What no-one until now has appreciated is that Oates’ equestrian experience did not match the requirements of this equestrian exploration. Oates had no experience with horses in a Polar setting. Antarctic historians have mistakenly believed that because Oates had ridden with the cavalry in South Africa, played polo in India, hunted in Ireland and raced thoroughbreds in England, that these experiences in temperate or hot climates prepared him for Polar equestrian exploration.

In fact The Guild has now confirmed that the only training the semi-wild Manchurian ponies received came about thanks to a brief episode provided by a New Zealand trainer, and not because of Oates, whose only contribution seems to have been the deliverance of two generalized lectures about equestrian matters while the expedition was wintering in Antarctica.

Here again, this part of the equestrian mystery has never been documented or understood.

Indeed, just last week one leading Antarctic historian talked about the “eccentric” use of horses in Polar regions. And when the LRGAF asked the experts at the Scott Polar Research Institute to tell us who had informed Scott about the use of equine snow-shoes, these Antarctic experts replied, “There are no details in any archival material that we can find.”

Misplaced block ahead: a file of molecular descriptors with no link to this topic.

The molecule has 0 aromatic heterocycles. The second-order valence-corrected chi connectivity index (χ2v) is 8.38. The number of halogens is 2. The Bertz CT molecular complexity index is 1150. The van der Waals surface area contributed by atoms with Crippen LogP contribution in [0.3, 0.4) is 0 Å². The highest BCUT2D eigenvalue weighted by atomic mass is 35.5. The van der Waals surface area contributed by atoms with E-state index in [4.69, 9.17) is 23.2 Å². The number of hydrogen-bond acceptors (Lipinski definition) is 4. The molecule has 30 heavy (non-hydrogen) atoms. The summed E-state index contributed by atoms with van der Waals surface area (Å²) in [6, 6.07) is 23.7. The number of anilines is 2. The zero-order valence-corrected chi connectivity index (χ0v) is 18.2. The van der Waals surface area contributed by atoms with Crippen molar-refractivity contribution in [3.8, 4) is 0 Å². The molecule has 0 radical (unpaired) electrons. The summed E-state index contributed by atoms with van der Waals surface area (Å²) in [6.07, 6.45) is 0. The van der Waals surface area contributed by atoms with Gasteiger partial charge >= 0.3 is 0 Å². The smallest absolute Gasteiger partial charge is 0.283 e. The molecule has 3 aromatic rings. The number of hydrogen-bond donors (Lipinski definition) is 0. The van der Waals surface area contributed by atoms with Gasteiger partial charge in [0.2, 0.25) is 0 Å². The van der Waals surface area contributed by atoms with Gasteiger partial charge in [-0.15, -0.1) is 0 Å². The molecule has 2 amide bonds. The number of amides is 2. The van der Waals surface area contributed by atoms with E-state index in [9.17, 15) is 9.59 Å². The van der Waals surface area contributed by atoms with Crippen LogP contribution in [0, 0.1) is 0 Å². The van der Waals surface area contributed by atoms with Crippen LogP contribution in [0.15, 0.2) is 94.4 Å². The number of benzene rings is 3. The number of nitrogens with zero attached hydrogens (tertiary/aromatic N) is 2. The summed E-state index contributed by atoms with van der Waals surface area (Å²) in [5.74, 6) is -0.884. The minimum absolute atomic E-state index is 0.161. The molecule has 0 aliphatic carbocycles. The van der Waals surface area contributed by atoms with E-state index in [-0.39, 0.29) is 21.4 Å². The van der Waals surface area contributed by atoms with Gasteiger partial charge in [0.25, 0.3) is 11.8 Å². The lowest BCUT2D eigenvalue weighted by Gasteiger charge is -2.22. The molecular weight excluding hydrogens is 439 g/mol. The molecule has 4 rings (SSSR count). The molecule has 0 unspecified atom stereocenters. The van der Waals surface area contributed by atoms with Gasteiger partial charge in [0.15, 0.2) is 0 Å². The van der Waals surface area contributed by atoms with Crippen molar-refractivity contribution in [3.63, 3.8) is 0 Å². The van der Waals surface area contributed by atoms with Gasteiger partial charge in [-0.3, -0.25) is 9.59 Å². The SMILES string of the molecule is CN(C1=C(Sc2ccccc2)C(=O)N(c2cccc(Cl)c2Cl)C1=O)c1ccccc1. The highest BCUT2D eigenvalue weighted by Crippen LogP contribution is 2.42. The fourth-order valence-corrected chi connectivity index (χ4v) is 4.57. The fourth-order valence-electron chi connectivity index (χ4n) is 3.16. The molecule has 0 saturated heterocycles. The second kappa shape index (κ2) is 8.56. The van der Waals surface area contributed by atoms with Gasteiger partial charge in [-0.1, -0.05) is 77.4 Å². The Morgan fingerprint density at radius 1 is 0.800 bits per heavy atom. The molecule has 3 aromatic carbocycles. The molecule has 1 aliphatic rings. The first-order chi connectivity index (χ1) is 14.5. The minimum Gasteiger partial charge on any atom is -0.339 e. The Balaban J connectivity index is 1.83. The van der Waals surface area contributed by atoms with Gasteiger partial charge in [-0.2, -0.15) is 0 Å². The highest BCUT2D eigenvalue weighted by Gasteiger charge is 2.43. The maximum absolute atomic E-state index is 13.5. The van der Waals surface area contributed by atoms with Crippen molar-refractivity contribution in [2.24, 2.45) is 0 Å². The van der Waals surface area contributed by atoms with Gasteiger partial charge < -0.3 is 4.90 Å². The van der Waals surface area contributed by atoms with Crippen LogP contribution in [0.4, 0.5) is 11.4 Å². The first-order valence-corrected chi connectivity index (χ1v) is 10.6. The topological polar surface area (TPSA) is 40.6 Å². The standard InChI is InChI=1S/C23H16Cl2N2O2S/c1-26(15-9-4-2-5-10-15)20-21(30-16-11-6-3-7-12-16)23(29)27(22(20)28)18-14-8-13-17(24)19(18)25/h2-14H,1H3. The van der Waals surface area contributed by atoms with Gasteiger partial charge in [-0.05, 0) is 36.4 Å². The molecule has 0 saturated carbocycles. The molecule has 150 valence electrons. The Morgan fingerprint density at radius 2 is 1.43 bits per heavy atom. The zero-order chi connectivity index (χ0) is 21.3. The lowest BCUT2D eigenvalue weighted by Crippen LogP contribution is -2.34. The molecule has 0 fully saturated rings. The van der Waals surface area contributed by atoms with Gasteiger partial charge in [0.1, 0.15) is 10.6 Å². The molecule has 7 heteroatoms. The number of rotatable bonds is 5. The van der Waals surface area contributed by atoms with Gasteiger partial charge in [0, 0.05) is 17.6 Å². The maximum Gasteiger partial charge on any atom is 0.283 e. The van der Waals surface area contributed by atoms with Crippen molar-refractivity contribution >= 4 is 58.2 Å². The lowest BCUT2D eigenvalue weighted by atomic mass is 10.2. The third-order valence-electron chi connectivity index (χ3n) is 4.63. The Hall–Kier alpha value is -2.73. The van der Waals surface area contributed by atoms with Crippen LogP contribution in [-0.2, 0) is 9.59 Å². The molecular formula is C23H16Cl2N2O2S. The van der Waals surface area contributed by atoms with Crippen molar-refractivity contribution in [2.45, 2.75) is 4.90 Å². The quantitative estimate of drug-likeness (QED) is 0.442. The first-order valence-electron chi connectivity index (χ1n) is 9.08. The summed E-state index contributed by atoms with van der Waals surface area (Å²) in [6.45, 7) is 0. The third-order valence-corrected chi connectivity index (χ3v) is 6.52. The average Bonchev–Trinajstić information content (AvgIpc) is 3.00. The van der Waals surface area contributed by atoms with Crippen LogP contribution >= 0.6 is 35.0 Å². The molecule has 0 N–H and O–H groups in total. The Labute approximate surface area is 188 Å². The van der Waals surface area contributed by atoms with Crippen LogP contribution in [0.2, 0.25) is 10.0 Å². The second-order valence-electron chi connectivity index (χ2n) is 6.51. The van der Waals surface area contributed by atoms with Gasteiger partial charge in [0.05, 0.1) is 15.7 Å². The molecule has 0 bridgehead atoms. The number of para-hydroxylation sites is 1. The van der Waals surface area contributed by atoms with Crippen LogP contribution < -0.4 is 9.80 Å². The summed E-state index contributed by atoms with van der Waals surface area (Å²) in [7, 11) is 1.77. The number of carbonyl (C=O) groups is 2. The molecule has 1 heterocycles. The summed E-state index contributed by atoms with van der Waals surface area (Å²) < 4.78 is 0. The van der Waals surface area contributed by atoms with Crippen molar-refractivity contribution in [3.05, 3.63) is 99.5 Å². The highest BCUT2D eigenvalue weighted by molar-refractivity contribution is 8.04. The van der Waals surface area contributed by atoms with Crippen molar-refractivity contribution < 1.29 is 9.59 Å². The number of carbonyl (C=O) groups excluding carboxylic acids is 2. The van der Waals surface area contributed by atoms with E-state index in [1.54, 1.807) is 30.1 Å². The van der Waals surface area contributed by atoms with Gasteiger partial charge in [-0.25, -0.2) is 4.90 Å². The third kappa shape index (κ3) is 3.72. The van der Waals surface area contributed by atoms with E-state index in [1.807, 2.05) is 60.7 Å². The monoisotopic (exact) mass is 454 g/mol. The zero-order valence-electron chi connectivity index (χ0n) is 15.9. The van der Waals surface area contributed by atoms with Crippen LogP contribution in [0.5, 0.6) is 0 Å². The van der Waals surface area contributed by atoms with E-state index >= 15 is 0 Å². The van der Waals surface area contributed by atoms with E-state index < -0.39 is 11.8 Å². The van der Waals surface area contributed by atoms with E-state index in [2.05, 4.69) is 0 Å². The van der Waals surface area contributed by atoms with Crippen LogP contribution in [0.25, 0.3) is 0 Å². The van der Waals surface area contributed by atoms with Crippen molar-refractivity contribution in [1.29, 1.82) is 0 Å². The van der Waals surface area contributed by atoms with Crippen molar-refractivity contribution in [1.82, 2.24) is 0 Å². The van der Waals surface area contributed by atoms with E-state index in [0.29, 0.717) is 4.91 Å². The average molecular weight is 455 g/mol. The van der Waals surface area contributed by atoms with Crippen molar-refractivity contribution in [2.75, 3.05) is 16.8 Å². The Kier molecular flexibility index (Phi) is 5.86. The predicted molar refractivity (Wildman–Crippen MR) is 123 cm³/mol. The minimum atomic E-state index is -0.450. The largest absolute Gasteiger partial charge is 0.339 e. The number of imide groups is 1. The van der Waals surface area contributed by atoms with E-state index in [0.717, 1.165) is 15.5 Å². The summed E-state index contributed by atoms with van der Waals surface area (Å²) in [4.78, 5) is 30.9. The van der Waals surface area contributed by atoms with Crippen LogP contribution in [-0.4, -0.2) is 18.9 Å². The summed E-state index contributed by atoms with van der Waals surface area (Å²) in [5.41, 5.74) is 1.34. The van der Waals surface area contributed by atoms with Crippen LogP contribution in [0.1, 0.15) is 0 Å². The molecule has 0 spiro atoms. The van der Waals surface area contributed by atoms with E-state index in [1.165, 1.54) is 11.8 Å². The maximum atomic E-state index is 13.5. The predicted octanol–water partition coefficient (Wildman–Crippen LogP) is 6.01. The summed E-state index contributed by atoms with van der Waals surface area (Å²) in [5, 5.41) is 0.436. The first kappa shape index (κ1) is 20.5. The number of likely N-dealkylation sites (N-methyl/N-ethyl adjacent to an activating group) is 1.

Part 2: “There was nothing Johnny Foreigner had to teach the British”!

The Long Riders’ Guild is the world’s only international association of equestrian explorers and long distance equestrian travellers. It began with five equestrian explorers from three countries. Today they have Members in 32 countries, all of whom have ridden a minimum of 1,000 continuous miles on an equestrian journey. Every major equestrian explorer alive today belongs to the Guild, including:

Hadji Shamsuddin, of Afghanistan, who just rode 1,000 miles through that war-zone; Jean Louis Gourard, of France, who rode 3,000 miles from Paris to Moscow; Claudia Gottet, of Switzerland, who rode 8,000 miles from Arabia to the Alps; Adnan Azzam, of Syria, who rode 10,000 miles from Madrid to Mecca and; Vladimir Fissenko, of Russia, who rode 19,000 miles from Patagonia to Alaska.